FIGURE skating is to the Winter Olympics what gymnastics is to the Summer Games: an esthetic showcase that blends Broadway and the Bolshoi with all the rigor of an athletic event.
Its combination of skill and beauty is one of the reasons for figure skating's popularity, plus the fact that the top skaters of the country and world have become familiar figures to many Americans through television.
Figure skating has another attraction: it is one of the few Olympic sports in which the United States is almost certain to win a gold medal.
Linda Fratianne of Northridge, Calif., the women's world champion, is favored to continue along the golden path set by four Americans in winning previous Olympics: Tenley Albright, Carol Heiss, Peggy Fleming and Dorothy Hamill.
Fratianne can expect tough competition at Lake Placid, N.Y., from East Germany's Anett Poetzsch, who unseated her as women's world champion in 1978 and who is considered Fratianne's strongest international rival.
Charlie Tickner of Littleton, Colo., who lost the men's world title in March, can be counted on to rebound as a strong contender against the Soviet Union's Vladimir Kovalev (the current world champion), Robin Cousins of England and Jan Hoffmann of East Germany.
Britain's John Curry, who took home the gold in 1976, has turned pro, taking his act to Broadway.
Although the United States always has been strong in the individual events, it never has won the pairs figure skating since it was introduced to the Olympics in 1924.
That, however, may change at Lake Placid.
For the first time in 29 years, an American team won the world pairs championship in Vienna in March and there is optimism that Tai Babilonia and Randy Gardner can repeat their first-place finish in the Olympics.
Gardner and Babilonia, residents of different Los Angeles suburbs, finished fifth in the 1976 Olympics at Innsbruck, Austria, and won the bronze in the world competitions in the next two years. They have won four U.S. titles in their nine years together.
Babilonia and Gardner will face a formidable battle to wrest the pairs gold in the Olympics from the Soviets, who have won the last four.
Irina Rodnina and husband Aleksandr Zaitsev, skating's longest-reigning pairs champions and the gold medalists in 1976, have won successive European and world titles since their first championship in 1973.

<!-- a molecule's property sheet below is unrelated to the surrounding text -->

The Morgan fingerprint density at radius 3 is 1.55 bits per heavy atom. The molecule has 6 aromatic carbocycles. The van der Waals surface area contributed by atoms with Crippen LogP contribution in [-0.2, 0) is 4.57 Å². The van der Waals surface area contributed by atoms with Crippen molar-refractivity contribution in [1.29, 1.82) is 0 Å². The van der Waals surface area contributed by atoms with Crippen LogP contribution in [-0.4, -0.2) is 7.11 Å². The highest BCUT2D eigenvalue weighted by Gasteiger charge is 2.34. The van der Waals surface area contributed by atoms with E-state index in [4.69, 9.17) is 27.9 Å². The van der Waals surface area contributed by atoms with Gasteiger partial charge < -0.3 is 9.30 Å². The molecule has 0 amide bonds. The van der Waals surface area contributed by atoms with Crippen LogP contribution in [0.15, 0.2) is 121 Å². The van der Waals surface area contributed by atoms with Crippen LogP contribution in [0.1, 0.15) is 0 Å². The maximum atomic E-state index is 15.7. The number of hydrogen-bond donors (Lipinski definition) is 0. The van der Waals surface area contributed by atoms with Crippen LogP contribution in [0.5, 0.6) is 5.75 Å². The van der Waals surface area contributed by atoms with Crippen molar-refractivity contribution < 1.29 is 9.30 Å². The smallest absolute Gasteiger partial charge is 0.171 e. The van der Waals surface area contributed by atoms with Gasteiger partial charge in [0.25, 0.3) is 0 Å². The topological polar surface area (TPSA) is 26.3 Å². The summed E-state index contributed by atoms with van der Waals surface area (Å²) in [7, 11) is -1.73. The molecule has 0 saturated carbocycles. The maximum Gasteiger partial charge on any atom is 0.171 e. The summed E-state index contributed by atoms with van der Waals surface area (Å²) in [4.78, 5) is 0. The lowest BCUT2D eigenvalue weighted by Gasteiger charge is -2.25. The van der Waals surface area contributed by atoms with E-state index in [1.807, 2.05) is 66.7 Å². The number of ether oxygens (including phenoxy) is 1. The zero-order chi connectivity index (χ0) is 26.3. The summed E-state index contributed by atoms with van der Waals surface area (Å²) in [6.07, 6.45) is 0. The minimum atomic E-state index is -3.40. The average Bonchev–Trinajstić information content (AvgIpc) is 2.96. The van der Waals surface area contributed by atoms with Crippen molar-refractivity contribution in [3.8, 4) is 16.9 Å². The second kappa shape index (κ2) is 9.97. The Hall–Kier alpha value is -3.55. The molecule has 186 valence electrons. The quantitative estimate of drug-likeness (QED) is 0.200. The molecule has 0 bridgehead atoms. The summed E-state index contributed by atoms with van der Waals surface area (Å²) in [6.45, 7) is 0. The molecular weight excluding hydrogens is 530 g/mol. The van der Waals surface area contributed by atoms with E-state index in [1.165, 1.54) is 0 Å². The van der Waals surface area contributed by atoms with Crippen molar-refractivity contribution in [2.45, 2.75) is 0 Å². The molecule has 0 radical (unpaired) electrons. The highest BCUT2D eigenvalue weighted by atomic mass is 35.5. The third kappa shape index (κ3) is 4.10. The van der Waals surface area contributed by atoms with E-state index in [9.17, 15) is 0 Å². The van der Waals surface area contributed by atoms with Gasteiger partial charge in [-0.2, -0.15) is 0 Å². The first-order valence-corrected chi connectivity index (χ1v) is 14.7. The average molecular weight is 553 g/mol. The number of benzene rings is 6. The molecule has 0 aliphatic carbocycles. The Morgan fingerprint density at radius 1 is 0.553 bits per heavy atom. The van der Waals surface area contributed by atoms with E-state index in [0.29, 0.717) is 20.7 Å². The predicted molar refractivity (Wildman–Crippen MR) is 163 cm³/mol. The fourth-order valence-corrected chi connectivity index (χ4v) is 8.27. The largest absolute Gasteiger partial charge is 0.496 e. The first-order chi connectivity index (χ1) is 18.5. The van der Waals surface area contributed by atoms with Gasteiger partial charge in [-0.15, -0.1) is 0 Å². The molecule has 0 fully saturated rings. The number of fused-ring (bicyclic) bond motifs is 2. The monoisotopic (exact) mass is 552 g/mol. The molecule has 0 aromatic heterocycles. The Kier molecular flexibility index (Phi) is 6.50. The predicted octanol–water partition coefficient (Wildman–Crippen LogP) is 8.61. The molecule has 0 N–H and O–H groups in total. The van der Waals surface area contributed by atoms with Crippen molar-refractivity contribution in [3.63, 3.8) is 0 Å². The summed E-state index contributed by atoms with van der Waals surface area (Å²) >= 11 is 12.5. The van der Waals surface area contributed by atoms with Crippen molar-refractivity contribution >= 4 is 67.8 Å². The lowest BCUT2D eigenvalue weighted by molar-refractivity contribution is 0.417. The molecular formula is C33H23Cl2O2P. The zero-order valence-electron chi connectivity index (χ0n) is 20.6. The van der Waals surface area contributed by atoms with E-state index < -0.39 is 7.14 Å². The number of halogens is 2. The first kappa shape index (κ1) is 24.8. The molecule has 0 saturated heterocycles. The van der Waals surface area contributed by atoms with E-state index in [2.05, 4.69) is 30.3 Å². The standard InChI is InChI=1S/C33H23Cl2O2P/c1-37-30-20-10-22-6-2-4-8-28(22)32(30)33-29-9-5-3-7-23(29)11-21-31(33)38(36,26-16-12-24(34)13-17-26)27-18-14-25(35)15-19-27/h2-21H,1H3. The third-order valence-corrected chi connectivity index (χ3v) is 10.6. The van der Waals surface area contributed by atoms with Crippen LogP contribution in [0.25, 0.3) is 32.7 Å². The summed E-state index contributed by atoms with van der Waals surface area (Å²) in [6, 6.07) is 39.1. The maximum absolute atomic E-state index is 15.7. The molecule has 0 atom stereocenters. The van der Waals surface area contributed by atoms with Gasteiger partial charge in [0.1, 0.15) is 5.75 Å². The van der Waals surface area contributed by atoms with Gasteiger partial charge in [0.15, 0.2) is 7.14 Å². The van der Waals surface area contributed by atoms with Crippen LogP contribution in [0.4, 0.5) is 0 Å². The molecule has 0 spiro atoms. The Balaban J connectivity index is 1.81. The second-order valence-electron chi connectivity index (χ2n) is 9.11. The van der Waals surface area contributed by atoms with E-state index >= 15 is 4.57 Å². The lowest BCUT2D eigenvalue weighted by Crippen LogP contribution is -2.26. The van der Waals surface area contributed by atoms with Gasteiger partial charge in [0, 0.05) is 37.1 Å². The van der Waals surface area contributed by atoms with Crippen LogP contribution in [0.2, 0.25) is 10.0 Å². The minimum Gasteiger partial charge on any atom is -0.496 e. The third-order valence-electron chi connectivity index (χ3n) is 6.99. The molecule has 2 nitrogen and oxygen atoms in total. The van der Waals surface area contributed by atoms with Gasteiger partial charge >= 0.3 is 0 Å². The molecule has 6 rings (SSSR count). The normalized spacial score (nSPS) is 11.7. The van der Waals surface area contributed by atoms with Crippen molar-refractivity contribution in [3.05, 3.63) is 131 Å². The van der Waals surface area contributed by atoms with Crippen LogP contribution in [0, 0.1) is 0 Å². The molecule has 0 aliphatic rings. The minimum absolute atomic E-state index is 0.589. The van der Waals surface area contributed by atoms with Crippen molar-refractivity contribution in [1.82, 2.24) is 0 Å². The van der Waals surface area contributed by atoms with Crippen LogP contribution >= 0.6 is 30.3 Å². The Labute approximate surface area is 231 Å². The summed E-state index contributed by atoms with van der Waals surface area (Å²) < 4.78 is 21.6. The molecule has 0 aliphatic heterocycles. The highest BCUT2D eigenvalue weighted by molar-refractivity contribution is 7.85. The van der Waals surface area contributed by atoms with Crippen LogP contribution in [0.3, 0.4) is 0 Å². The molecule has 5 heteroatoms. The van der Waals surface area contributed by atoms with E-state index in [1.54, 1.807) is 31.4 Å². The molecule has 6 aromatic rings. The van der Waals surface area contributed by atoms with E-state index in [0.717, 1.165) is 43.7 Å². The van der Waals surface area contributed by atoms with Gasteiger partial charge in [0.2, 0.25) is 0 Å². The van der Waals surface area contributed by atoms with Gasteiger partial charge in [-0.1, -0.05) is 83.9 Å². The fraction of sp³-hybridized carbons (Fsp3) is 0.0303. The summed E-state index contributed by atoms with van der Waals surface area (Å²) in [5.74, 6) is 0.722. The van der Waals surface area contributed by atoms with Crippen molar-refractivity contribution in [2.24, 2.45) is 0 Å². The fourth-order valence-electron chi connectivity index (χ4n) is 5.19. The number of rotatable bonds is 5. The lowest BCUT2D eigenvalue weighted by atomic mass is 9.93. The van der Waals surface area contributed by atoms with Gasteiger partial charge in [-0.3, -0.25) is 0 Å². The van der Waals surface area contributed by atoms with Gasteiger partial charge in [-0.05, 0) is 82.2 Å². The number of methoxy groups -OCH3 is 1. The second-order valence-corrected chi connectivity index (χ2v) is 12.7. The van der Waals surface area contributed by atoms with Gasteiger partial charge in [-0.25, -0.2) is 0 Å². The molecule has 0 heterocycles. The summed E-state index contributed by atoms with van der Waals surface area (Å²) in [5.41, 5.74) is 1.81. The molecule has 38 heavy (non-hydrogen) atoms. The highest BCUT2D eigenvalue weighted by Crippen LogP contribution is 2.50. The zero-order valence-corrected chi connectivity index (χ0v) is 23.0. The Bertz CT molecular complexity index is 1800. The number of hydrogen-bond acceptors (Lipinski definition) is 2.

Rodnina, with a different partner, Alexei Ulanov, won the gold medal in 1972. Rodnina and partners have won the world championship 10 times, tying her with Norway's Sonja Henie, who collected 10 individual world championships.
Rodnina and Zaitsev might have broken that record in March were it not for the arrival of baby Zaitsev, who forced his parents into temporary retirement.
The Soviet couple's absence from the world championships may be the reason for the Babilonia-Gardner victory, some contend.
Others argue that the Soviets would not have had an automatic lock on the championship since the judges appear to be giving more weight to style and finesse recently than they did in the past.
The pairs competition in ice dancing premiered in 1976 at Innsbruck, where Ludmilla Pakhomova and Aleksandr Gorshkov of the Soviet Union took home the first gold.
Because the event is so new, it is diffcult to calculate U.S. chances, but two outstanding American teams compete at the world championships - Stacey Smith of Claymont, Del., with John Summers of Vienna, Va., and Carol Fox of Westland, Mich., with Richard Dalley of Lathrup Village, Mich.
Other potential U.S. champions to watch in the scramble for an Olympic team berth are:
In women's figure skating, Lisa Marie Allen of Garden Grove Calif., who finished sixth in the world championships, and Carrie Rugh of El Segundo, Calif., who was 11th.
In men's figure skating, Scott Cramer of Colorado Springs, who finished fifth at the world competition, and David Santee of Parkridge, Ill.
In pairs, Vicki Heasley of West Covina, Calif., and Robert Wagenhoffer of Fontana, Calif., ranked second nationally, and Sheryl Franks of Lexington, Mass., and Michael Botticelli of Weston, Mass., ranked third.
Roy Winder, executive director of the U.S. Figure Skating Association, said he believes the Americans' chances are "pretty solid."
"Linda Fratianne is not going downhill, she's coming up and should have a very good chance to win the Olympic medal," Winder said.
"The men's competition is going to be more difficult. It's been mixed in the last couple of years. There is hope in Charlie Tickner. In that past, he's been fairly inconsistent, but in the last couple of years, he's been pretty consistent.
"There may be a standoff in the pairs between Tai and Randy and the Russians. But Tai and Randy have been looking better and approaching (the Russians') ability. In the dancing pairs, I don't know because it's so new and seems to be dominated by the East Europeans."